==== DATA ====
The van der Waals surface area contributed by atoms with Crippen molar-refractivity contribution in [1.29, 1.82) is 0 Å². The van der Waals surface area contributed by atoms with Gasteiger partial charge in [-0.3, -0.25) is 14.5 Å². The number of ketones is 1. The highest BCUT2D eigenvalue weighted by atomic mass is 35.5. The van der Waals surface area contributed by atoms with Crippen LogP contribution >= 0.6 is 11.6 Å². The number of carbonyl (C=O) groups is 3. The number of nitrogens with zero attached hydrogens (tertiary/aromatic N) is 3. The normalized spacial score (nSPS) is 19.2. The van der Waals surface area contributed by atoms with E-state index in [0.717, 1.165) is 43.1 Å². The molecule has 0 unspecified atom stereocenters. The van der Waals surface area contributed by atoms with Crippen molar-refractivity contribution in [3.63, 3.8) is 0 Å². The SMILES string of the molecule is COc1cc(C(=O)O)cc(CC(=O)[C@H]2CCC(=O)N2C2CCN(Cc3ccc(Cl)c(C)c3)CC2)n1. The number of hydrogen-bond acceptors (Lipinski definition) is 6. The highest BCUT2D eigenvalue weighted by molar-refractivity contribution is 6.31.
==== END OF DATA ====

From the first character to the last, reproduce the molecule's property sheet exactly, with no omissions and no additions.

The van der Waals surface area contributed by atoms with Crippen molar-refractivity contribution in [1.29, 1.82) is 0 Å². The van der Waals surface area contributed by atoms with Gasteiger partial charge in [-0.3, -0.25) is 14.5 Å². The number of ketones is 1. The highest BCUT2D eigenvalue weighted by atomic mass is 35.5. The van der Waals surface area contributed by atoms with Crippen LogP contribution >= 0.6 is 11.6 Å². The number of carbonyl (C=O) groups is 3. The number of nitrogens with zero attached hydrogens (tertiary/aromatic N) is 3. The normalized spacial score (nSPS) is 19.2. The van der Waals surface area contributed by atoms with E-state index in [0.717, 1.165) is 43.1 Å². The molecule has 0 unspecified atom stereocenters. The van der Waals surface area contributed by atoms with Crippen molar-refractivity contribution in [3.63, 3.8) is 0 Å². The SMILES string of the molecule is COc1cc(C(=O)O)cc(CC(=O)[C@H]2CCC(=O)N2C2CCN(Cc3ccc(Cl)c(C)c3)CC2)n1. The number of hydrogen-bond acceptors (Lipinski definition) is 6. The highest BCUT2D eigenvalue weighted by molar-refractivity contribution is 6.31.